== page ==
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Rhode Island DLT Receives $235,737 Grant for Temporary Caregiver Insurance Program

PROVIDENCE, R.I.  Today, Governor Gina Raimondo, U.S. Senators Jack Reed and Sheldon Whitehouse and Congressmen Jim Langevin and David Cicilline announced a $235,737 U.S. Department of Labor grant for the Temporary Caregiver Insurance (TCI) Expansion Project run by the Rhode Island Department of Labor and Training. The TCI program was signed into law in January of 2014 and provides up to four weeks of benefits for an individual who is caring for a seriously ill child, parent, spouse, domestic partner, parent-in-law or grandparent. Benefits can also be used to bond with a newborn child, adopted child or foster child within the first 12 months of parenting.

“Rhode Island is leading on leave through our innovative TDI & TCI programs, however, there is always room for improvement. This grant funding will help us chart a way forward,” said Governor Gina M. Raimondo. “As a mom, I know that the workplace must support families who have obligations at home and on the job. Paid family leave can benefit employers by reducing turnover and increasing productivity. This policy will benefit our economy by fostering a more productive workforce.”

“Rhode Island has shown tremendous leadership in providing paid family leave to workers. I believe this is the right thing to do for our workers and our economy. This grant will help fund valuable research that ensures we are taking an evidence-based approach. The nation is looking to learn from Rhode Island and further studying and evaluating our state’s program will help us continue to improve,” said Senator Reed, who supported the state’s grant application and is a cosponsor of the FAMILY Act, which would establish a national program of paid family leave.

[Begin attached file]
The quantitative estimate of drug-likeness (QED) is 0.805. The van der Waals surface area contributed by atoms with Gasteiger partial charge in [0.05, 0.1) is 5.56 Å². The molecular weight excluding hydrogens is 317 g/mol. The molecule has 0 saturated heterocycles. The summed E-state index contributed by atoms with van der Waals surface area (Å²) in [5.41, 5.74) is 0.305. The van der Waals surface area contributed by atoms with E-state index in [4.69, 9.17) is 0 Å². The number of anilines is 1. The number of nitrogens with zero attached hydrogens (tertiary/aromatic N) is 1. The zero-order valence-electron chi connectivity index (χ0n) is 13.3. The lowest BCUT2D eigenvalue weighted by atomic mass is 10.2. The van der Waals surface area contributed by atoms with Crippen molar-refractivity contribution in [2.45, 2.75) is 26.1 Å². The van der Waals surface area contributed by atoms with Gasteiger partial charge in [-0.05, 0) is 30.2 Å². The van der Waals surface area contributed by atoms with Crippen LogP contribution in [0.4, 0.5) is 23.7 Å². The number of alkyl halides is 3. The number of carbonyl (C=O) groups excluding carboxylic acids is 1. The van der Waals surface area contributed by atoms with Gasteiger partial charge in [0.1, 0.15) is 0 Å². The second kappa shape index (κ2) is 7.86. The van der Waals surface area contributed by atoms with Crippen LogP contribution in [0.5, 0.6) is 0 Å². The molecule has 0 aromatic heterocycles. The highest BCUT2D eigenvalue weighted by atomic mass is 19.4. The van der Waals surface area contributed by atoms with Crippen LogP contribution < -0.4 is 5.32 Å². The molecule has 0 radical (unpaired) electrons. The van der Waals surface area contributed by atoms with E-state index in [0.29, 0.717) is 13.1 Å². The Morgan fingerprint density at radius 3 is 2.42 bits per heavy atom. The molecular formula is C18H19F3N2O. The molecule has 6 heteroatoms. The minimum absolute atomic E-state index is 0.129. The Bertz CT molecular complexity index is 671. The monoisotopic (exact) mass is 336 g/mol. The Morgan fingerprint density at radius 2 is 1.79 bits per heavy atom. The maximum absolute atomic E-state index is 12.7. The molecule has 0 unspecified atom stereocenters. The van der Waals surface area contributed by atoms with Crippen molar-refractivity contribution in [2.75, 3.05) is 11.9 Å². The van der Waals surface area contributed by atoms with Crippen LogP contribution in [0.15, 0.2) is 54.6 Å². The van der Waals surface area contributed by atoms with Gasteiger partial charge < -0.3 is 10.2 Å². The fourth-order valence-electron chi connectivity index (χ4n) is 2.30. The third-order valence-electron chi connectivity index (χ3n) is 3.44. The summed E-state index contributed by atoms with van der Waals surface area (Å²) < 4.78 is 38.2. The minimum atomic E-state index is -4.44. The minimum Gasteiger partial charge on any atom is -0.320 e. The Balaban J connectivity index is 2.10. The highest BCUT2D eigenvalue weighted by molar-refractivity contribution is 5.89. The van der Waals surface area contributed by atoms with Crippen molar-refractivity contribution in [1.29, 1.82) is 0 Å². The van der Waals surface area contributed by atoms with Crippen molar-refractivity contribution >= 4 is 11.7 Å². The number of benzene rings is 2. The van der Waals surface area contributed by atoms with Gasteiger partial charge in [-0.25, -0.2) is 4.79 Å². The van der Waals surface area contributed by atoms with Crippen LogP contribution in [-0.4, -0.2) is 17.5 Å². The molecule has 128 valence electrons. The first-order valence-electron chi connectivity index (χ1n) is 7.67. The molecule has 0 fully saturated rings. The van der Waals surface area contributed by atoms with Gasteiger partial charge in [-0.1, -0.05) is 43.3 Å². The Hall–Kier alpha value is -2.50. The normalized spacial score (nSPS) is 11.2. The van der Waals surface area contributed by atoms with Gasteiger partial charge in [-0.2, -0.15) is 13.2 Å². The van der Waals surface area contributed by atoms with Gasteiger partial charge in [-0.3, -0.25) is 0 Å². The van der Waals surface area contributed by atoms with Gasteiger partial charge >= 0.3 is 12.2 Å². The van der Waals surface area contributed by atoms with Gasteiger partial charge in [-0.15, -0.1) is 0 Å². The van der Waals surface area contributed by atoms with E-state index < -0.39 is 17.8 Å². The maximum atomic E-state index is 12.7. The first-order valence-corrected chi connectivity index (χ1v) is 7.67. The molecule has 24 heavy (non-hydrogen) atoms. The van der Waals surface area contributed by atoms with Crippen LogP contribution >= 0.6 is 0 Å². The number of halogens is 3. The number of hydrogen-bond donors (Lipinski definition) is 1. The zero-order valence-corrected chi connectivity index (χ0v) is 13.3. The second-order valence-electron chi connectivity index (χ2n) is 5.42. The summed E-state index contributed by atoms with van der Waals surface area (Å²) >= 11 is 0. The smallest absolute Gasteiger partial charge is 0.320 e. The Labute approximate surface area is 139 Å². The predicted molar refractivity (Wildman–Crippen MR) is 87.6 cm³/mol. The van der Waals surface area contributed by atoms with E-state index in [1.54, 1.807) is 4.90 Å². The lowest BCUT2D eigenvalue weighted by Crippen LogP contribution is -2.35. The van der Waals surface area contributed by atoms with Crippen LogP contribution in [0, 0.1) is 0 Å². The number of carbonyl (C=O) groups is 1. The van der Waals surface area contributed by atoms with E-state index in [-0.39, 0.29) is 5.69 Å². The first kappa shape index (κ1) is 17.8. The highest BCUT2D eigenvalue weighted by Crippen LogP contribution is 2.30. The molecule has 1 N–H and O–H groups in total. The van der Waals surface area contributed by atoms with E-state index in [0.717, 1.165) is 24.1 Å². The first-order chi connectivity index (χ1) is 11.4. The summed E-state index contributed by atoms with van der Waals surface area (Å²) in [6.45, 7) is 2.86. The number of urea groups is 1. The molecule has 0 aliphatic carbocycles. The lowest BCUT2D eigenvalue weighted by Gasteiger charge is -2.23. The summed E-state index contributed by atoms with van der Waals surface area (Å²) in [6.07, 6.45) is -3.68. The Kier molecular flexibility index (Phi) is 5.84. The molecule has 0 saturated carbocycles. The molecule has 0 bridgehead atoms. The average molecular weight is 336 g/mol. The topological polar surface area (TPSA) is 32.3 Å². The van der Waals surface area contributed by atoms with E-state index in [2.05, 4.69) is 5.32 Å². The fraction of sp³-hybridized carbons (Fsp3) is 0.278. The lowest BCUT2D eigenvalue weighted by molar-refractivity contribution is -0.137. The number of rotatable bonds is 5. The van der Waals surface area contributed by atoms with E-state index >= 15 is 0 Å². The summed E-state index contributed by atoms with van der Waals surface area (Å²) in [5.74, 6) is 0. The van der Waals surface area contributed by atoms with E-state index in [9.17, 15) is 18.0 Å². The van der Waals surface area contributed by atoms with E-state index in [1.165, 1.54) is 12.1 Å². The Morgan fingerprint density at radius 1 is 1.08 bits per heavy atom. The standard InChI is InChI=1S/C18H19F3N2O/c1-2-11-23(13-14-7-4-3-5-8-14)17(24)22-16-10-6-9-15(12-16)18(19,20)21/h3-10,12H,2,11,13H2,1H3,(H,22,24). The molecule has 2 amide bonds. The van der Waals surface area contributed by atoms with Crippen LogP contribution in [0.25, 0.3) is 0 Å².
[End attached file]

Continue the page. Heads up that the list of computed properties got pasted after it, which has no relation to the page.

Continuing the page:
“Workers shouldn’t lose their job or suffer serious financial consequences when they have to care for a loved one. That’s why I’m proud of Rhode Island’s leadership in supporting workers and their families through the Temporary Caregiver Insurance program,” said Senator Whitehouse, a member of the Senate Health, Education, Labor, and Pensions Committee. “This funding will strengthen our temporary leave program and demonstrate how sensible family leave policies benefit workers and the economy alike. Congratulations to the Department of Labor and Training on this important federal award.”

“Families should never have to choose between caring for a sick loved one and keeping their job. Paid family medical leave policies like the Temporary Caregiver Insurance program ensure that Rhode Islanders can do what is right for their families and simultaneously provide financial, physical and emotional support,” said Congressman Langevin, who has been a stalwart advocate for respite care and other supports for family caregivers. The Lifespan Respite Care Act he authored was signed into law in 2006. “If we want to strengthen our economy in Rhode Island, we need a strong workforce, and that requires the expansion of sensible support programs like TCI.”

“The Temporary Caregiver Insurance Expansion Project provides critical resources for working Rhode Islanders who are forced to take time off from work in order to care for a loved one with a serious illness. I am proud that, as one of only eight states to receive this new federal grant, Rhode Island is continuing to lead the way on paid family leave for middle class families,” said Congressman Cicilline, who hosted U.S. Labor Secretary Tom Perez for a visit to Rhode Island last April to highlight the state’s leadership on paid leave. “I look forward to continuing the fight to improve paid leave policies for hardworking men and women in Rhode Island.”

Rhode Island was one of only eight states to receive U.S. Department of Labor funding to study the implementation and efficacy of paid family medical leave. According to the DOL, only 12 percent of private-sector workers have access to paid family leave through their employers.

“The United States is one of the few countries on Earth without national paid leave. Fortunately, we have seen remarkable progress outside of Washington, where innovative state and local officials are designing paid-leave policies that work for their citizens,” said U.S. Secretary of Labor Thomas E. Perez. “These studies will help further our understanding of the issue and design programs that work for our economy. We must expand paid family and medical leave, for the good of our families and the strength of our economy.”

 

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